A way round both of these limitations is to use a fluid 3rd-person priviledged point-of-view, rather as in the Joyce example below. Alternatively, if it's written in the past tense, the narrator can gloss over these difficulties (the author can create an adult character who recalls an amazing amount about childhood), though it dilutes the effect.

Exercise 4: Guess the age!

How young can you go? "My Mother's Dream" (Alice Munro) is from the viewpoint of someone before their conception, then as a foetus, then a baby for most of the story, which is probably beyond the call of duty. Try guessing the age of the children in these extracts, and the supposed age of the narrator.

  • Maisie received in petrification the full force of her mother's huge and painted eyes - they were like Japanese lanterns swinging under festival arches
  • After a while of playing, Mary gets bored and speaks on the phone. She always twirls the cord around her finger and gets her whole body wrapped up in it. It’s silly. Sometimes I don’t think she’s really a grownup. Maybe she’s just playing dress-ups.
    Daddy walks in with a big smile on his face, and Mary skips up to him like a little girl and gives him a kiss on the cheek.
    “Did you go to see your mother today?” That’s Daddy speaking to Mary, not me. She nods and does doll’s eyes and hangs her head to the side making a stupid groaning sound. She sounds like my Ted in the mornings.
  • Once upon a time and a very good time it was there was a moocow coming down along the road and this moocow that was coming down along the road met a nicens little boy named baby tuckoo...

    His father told him that story: his father looked at him through a glass: he had a hairy face.

    He was baby tuckoo. The moocow came down the road where Betty Byrne lived: she sold lemon platt.

    O, the wild rose blossoms
    On the little green place.

    He sang that song. That was his song.

    O, the green wothe botheth.

    When you wet the bed first it is warm then it gets cold. His mother put on the oilsheet. That had the queer smell.
  • We were coming down our road. Kevin stopped at a gate and bashed it with his stick. It was Misses Quigley's gate; she was always looking out the window but she never did anything.
    - Quigley!
    - Quigley!
    - Quigley Quigley Quigley!
    Liam and Aidan turned down their cul-de-sac. We said nothing; they said nothing. Liam and Aidan had a dead mother. Missus O'Connell was her name.
    - It'd be brilliant wouldn't it? I said
  • The wide playgrounds were swarming with boys. All were shouting and the prefects urged them on with strong cries. The evening air was pale and chilly and after every charge and thud of the footballers the greasy leather orb flew like a heavy bird through the grey light. He kept on the fringe of his line, out of sight of his prefect, out of the reach of the rude feet, feigning to run now and then. He felt his body small and weak amid the throng of the players and his eyes were weak and watery.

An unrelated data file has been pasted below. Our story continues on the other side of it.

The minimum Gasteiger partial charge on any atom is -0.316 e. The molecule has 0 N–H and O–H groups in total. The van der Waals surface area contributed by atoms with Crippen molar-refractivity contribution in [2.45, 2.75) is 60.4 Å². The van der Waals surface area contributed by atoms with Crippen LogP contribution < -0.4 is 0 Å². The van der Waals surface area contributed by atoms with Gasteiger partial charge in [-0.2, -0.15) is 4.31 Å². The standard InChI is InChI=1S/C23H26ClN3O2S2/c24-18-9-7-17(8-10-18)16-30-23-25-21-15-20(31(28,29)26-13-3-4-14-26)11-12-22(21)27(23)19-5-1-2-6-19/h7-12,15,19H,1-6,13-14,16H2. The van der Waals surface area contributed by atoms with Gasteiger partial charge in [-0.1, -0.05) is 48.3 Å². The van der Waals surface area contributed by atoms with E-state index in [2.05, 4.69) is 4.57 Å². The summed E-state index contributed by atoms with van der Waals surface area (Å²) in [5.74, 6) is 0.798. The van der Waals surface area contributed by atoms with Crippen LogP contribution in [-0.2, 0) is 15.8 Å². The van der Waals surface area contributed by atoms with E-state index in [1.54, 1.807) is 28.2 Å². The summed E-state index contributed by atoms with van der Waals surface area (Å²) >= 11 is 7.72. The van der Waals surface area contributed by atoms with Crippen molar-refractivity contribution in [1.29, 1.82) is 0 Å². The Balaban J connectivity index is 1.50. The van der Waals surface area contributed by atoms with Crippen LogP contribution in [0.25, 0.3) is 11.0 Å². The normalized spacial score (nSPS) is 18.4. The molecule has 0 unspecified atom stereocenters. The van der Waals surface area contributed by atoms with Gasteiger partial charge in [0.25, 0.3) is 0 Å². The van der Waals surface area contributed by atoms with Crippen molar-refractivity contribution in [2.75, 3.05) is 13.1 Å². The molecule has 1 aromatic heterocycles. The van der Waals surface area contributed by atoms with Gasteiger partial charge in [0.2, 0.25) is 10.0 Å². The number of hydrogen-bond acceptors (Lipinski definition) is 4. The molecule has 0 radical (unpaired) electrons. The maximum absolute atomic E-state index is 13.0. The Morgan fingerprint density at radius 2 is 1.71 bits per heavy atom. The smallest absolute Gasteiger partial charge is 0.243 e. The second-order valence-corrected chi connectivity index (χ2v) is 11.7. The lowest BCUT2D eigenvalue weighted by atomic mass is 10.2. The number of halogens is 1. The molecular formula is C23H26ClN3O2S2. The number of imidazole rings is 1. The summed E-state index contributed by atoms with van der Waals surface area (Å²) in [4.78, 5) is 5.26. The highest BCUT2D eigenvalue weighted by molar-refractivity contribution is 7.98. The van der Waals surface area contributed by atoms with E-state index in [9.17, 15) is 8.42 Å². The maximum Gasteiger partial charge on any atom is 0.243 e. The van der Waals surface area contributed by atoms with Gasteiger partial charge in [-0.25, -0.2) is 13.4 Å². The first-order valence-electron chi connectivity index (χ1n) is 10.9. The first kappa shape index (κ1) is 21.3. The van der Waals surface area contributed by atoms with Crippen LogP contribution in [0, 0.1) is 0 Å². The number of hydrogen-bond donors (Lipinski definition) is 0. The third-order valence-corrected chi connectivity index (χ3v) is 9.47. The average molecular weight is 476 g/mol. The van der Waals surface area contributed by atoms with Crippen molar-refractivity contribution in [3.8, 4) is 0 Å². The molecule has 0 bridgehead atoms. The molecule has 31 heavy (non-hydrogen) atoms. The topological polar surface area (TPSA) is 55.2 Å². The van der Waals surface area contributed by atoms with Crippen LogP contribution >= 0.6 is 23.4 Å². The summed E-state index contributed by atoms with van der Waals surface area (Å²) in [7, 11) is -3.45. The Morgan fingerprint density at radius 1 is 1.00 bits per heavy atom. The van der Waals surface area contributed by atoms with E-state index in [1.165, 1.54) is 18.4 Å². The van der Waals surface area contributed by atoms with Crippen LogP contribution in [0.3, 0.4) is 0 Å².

• MARCH 25, MORNING. A troubled night of dreams. Want to get them off my chest.
  • Saturday January 3rd
    I shall go mad through lack of sleep! My father has banned the dog from the house so it barked outside my window all night. Just my luck! My father shouted a swear-word at it. If he's not careful he will get done by the police for obscene language.
  • 'Is that your name?' I was bold enough to ask the Miss more prone to mirth.
    'Eleanor is what I was christened but people call me Ellie.'
    Idly, I said, 'That's not what my mother calls you.'
    'What does she call her?' enquired the one who was not Ellie.
    'Not just her, both of you.'
    What does she call us?'
    Her dress smelled of corridor.
    The sisters awaited an answer. Ellie, dried dribbles of Wall's ice-cream on her frock, seemed as eager to know as her sister.
    A curler in her hair, a clip between her teeth, my mother held her breath,
    'She calls you …' I paused to accord the phrase the respect with which I had always heard it uttered, 'She calls you "the Misses Linster".'
    Though obviously the cause of amusement, I wasn't sure what was funny.

The extracts are from "What Maisie Knew" (Henry James; the child's 7), "The Book" (Jessica Bell; the child's 5), "A Portrait of the Artist as a Young Man" (James Joyce), "Paddy Clarke Ha Ha Ha" (Roddy Doyle; the boy's 10), "A Portrait of the Artist as a Young Man" (James Joyce), "A Portrait of the Artist as a Young Man" (James Joyce), "The Secret Diary of Adrian Mole, aged 13 3/4" (Sue Townsend) and a story by Ian Madden; the child's 6 years old. Authors often seem to have over- or under-estimated the child, but kids have an irritating habit of not acting their age - one moment they talk like an adult, next moment they sulk like a baby. In any case, one shouldn't expect dialogue in literature to be like Real Life - it has to be artificial to some extent but how much? It can be difficult to convince the reader of the narrator's age.


Let's see how the experts do it

  • Today I'm five. I was four last night going to sleep in Wardrobe, but when I wake up in Bed in the dark I'm changed to five, abracadabra. Before that I was three, then two, then one, then zero.
    "Was I minus numbers?"
  • A shadow made me start as my mother's face loomed towards me where I lay, eight months old, tongue-tied, spastic and flailing on my course rug, on the warm lawn, in the summer of 1947 - in an English country garden. My father was playing French cricket with Miranda and John, and I could hear a tennis ball